On just about every matter we are advised to look to our eastern neighbour for inspiration. India, we are told, provides a better model for governance. And certainly that is true to some extent. But the introduction of a new anti-corruption bill in the Lok Sabha is not without its problems. For one, it exempts the sitting prime minister and members of the senior judiciary from the anti-corruption process. Still, the model is one that Pakistan may want to consider adopting. Citizens can approach an ombudsman, who will be a serving judge, with complaints about corruption, including those levelled against ministers and bureaucrats. The ombudsman and his team will then investigate and adjudicate on the matter.
The problem in Pakistan is that access to justice is selective. Corruption charges against serving government officials either slowly make their way through the courts or are heard by the Supreme Court if they decide to take suo motu notice. Providing speedy justice to all becomes a near impossibility. Relying on the Supreme Court’s suo motu powers is no substitute for an orderly process where all concerns can be heard and investigated. But even if we were to adopt an anti-corruption bill similar to India’s, we wouldn’t necessarily be able to ensure that action is taken against officials found corrupt. A law is only as good as those who are tasked with implementing it and in Pakistan there is an unfortunate dearth of judges and police officials who can carry out the intensive investigative work needed to unearth corruption. Also, corruption cases in Pakistan are tackled on the principle of victor’s justice. The National Accountability Bureau set up by Pervez Musharraf and Nawaz Sharif’s Ehtesab Bureau were not too dissimilar from the Indian model. However, these were set up with the express purpose of targeting the rulers’ political enemies. The true test of our ability to fight corruption will take place not when we introduce a bill in the National Assembly but when the government has to investigate itself.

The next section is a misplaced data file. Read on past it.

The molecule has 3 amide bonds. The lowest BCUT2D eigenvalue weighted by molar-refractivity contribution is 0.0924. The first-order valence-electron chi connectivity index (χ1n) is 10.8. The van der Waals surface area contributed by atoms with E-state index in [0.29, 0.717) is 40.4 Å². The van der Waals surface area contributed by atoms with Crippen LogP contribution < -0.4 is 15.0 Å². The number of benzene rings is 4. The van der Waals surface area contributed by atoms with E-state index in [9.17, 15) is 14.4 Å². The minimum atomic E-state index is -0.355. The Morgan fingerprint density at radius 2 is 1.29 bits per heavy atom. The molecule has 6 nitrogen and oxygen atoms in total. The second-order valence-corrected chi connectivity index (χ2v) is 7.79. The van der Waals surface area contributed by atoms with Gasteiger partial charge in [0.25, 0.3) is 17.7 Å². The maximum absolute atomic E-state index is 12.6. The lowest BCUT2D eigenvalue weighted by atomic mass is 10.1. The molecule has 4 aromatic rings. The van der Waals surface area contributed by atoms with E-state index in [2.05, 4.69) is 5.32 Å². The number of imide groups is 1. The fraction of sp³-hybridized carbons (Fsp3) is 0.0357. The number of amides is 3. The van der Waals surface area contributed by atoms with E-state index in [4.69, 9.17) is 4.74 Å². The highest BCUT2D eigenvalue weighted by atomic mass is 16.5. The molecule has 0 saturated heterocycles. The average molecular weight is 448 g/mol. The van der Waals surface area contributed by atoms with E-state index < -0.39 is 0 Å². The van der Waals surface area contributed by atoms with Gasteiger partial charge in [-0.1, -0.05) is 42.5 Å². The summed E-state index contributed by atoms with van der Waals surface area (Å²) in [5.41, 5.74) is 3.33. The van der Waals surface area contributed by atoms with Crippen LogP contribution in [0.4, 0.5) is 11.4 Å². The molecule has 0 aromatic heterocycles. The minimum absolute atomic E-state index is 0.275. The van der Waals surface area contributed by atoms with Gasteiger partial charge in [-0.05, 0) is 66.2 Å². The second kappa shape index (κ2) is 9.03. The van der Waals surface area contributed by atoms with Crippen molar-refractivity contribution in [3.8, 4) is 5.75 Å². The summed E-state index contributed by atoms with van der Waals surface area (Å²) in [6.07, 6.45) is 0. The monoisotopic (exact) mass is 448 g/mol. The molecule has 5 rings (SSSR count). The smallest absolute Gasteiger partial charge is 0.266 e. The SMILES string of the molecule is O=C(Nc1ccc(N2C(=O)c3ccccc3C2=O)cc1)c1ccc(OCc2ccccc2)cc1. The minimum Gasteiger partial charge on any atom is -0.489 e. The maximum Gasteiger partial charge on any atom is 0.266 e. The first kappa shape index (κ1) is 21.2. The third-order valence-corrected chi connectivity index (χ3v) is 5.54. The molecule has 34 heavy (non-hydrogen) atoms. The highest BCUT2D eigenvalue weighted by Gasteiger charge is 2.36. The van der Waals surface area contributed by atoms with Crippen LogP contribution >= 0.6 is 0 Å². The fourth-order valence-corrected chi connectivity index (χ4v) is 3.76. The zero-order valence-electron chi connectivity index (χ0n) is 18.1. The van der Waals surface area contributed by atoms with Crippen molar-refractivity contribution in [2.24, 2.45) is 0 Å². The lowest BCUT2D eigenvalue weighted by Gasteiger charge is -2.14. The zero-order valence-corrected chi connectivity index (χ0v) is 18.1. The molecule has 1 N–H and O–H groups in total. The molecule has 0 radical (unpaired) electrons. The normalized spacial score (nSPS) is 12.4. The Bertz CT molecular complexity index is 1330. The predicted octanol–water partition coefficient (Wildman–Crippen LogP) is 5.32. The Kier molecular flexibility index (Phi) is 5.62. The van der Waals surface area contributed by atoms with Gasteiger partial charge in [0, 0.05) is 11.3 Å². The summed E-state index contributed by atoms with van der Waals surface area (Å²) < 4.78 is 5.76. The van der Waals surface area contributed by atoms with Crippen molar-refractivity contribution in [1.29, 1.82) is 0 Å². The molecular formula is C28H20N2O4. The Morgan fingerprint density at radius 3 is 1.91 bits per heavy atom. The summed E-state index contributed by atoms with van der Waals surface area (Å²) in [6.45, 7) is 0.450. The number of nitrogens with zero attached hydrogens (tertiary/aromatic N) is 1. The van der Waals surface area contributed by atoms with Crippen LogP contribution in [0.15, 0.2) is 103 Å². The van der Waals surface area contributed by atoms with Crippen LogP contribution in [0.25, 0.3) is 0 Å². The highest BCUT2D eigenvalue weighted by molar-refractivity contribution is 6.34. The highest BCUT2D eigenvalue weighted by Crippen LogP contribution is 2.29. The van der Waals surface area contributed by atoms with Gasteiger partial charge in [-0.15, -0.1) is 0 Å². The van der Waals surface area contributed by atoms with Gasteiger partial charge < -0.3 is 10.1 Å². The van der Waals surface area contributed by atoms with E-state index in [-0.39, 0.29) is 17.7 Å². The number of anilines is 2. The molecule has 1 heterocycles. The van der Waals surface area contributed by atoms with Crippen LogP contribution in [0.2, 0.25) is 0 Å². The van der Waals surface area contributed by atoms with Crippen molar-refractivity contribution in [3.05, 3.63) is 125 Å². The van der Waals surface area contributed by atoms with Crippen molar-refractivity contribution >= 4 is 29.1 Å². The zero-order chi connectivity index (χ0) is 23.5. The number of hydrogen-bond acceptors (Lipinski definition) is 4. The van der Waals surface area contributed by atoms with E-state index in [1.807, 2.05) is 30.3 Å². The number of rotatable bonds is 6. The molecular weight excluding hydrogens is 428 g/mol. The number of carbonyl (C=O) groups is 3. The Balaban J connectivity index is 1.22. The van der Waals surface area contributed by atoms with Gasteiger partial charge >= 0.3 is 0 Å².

Published in The Express Tribune, August 7th, 2011.